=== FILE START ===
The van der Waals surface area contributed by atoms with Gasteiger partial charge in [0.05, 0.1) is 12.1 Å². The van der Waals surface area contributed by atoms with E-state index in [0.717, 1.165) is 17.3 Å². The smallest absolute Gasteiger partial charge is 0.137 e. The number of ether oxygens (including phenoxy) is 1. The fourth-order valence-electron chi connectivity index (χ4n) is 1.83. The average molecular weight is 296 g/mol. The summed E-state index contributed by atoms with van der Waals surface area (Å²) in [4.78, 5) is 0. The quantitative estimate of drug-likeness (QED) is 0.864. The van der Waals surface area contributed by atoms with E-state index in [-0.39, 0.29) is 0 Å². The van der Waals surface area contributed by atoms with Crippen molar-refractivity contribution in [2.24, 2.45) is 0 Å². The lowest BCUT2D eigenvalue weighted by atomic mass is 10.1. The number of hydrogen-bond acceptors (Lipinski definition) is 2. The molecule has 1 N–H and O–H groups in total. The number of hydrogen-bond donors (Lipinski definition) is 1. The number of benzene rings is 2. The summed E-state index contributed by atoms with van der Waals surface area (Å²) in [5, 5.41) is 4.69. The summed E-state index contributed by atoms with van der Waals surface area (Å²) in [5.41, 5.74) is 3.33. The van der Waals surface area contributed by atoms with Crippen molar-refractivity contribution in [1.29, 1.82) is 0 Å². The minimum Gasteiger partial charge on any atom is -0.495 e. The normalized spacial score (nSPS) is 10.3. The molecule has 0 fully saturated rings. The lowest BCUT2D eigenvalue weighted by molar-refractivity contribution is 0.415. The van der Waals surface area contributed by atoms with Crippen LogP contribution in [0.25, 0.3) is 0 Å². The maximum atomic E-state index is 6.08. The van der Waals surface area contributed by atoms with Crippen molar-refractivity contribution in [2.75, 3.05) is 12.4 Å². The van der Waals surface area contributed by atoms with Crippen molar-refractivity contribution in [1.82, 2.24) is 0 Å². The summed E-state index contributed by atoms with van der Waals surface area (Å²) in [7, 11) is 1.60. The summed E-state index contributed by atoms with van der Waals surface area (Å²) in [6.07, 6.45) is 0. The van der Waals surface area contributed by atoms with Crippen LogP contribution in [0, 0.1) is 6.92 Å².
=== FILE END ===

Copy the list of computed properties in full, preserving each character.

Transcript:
The van der Waals surface area contributed by atoms with Gasteiger partial charge in [0.05, 0.1) is 12.1 Å². The van der Waals surface area contributed by atoms with E-state index in [0.717, 1.165) is 17.3 Å². The smallest absolute Gasteiger partial charge is 0.137 e. The number of ether oxygens (including phenoxy) is 1. The fourth-order valence-electron chi connectivity index (χ4n) is 1.83. The average molecular weight is 296 g/mol. The summed E-state index contributed by atoms with van der Waals surface area (Å²) in [4.78, 5) is 0. The quantitative estimate of drug-likeness (QED) is 0.864. The van der Waals surface area contributed by atoms with E-state index in [-0.39, 0.29) is 0 Å². The van der Waals surface area contributed by atoms with Crippen molar-refractivity contribution in [2.24, 2.45) is 0 Å². The lowest BCUT2D eigenvalue weighted by atomic mass is 10.1. The number of hydrogen-bond acceptors (Lipinski definition) is 2. The molecule has 1 N–H and O–H groups in total. The number of hydrogen-bond donors (Lipinski definition) is 1. The number of benzene rings is 2. The summed E-state index contributed by atoms with van der Waals surface area (Å²) in [5, 5.41) is 4.69. The summed E-state index contributed by atoms with van der Waals surface area (Å²) in [5.41, 5.74) is 3.33. The van der Waals surface area contributed by atoms with Crippen molar-refractivity contribution in [1.29, 1.82) is 0 Å². The minimum Gasteiger partial charge on any atom is -0.495 e. The normalized spacial score (nSPS) is 10.3. The molecule has 0 fully saturated rings. The lowest BCUT2D eigenvalue weighted by molar-refractivity contribution is 0.415. The van der Waals surface area contributed by atoms with Crippen LogP contribution in [0.25, 0.3) is 0 Å². The maximum atomic E-state index is 6.08. The van der Waals surface area contributed by atoms with Crippen molar-refractivity contribution in [2.75, 3.05) is 12.4 Å². The van der Waals surface area contributed by atoms with Crippen molar-refractivity contribution in [1.82, 2.24) is 0 Å². The summed E-state index contributed by atoms with van der Waals surface area (Å²) in [7, 11) is 1.60. The summed E-state index contributed by atoms with van der Waals surface area (Å²) in [6.07, 6.45) is 0. The van der Waals surface area contributed by atoms with Crippen LogP contribution in [0, 0.1) is 6.92 Å².